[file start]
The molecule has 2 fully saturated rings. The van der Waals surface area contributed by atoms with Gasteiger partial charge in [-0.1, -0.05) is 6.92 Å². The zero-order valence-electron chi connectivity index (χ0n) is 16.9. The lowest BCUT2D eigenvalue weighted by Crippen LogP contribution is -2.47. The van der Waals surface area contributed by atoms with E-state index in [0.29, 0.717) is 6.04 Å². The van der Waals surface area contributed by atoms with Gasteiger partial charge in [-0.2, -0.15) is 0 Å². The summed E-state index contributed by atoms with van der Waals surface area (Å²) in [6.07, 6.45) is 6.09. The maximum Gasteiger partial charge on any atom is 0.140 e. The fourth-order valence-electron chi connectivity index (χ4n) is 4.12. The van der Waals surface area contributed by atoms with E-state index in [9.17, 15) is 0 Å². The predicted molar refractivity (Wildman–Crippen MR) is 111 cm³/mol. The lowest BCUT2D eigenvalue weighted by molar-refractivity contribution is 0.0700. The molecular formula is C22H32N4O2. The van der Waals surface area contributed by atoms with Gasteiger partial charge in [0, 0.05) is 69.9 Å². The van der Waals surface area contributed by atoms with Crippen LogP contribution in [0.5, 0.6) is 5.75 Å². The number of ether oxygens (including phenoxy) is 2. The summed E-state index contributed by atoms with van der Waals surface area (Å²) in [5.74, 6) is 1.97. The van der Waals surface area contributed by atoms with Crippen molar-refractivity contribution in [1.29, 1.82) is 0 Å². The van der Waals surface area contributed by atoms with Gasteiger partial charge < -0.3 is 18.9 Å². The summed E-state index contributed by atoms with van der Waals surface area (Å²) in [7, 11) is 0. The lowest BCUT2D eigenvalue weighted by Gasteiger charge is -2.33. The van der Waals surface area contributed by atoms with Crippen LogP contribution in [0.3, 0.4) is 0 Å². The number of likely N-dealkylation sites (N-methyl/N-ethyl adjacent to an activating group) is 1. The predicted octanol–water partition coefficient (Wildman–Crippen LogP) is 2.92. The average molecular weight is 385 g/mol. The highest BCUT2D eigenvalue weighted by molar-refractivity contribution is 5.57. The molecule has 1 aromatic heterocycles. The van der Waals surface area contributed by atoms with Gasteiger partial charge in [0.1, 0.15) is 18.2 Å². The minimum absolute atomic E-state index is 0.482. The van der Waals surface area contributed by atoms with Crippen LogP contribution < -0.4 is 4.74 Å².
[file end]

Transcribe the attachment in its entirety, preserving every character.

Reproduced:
The molecule has 2 fully saturated rings. The van der Waals surface area contributed by atoms with Gasteiger partial charge in [-0.1, -0.05) is 6.92 Å². The zero-order valence-electron chi connectivity index (χ0n) is 16.9. The lowest BCUT2D eigenvalue weighted by Crippen LogP contribution is -2.47. The van der Waals surface area contributed by atoms with E-state index in [0.29, 0.717) is 6.04 Å². The van der Waals surface area contributed by atoms with Gasteiger partial charge in [-0.2, -0.15) is 0 Å². The summed E-state index contributed by atoms with van der Waals surface area (Å²) in [6.07, 6.45) is 6.09. The maximum Gasteiger partial charge on any atom is 0.140 e. The fourth-order valence-electron chi connectivity index (χ4n) is 4.12. The van der Waals surface area contributed by atoms with E-state index in [9.17, 15) is 0 Å². The predicted molar refractivity (Wildman–Crippen MR) is 111 cm³/mol. The lowest BCUT2D eigenvalue weighted by molar-refractivity contribution is 0.0700. The molecular formula is C22H32N4O2. The van der Waals surface area contributed by atoms with Gasteiger partial charge in [0, 0.05) is 69.9 Å². The van der Waals surface area contributed by atoms with Crippen LogP contribution in [0.5, 0.6) is 5.75 Å². The number of ether oxygens (including phenoxy) is 2. The summed E-state index contributed by atoms with van der Waals surface area (Å²) in [5.74, 6) is 1.97. The van der Waals surface area contributed by atoms with Crippen molar-refractivity contribution in [1.29, 1.82) is 0 Å². The van der Waals surface area contributed by atoms with Gasteiger partial charge < -0.3 is 18.9 Å². The summed E-state index contributed by atoms with van der Waals surface area (Å²) in [7, 11) is 0. The lowest BCUT2D eigenvalue weighted by Gasteiger charge is -2.33. The van der Waals surface area contributed by atoms with Crippen LogP contribution in [0.3, 0.4) is 0 Å². The number of likely N-dealkylation sites (N-methyl/N-ethyl adjacent to an activating group) is 1. The predicted octanol–water partition coefficient (Wildman–Crippen LogP) is 2.92. The average molecular weight is 385 g/mol. The highest BCUT2D eigenvalue weighted by molar-refractivity contribution is 5.57. The molecule has 1 aromatic heterocycles. The van der Waals surface area contributed by atoms with Gasteiger partial charge in [0.1, 0.15) is 18.2 Å². The minimum absolute atomic E-state index is 0.482. The van der Waals surface area contributed by atoms with Crippen LogP contribution < -0.4 is 4.74 Å².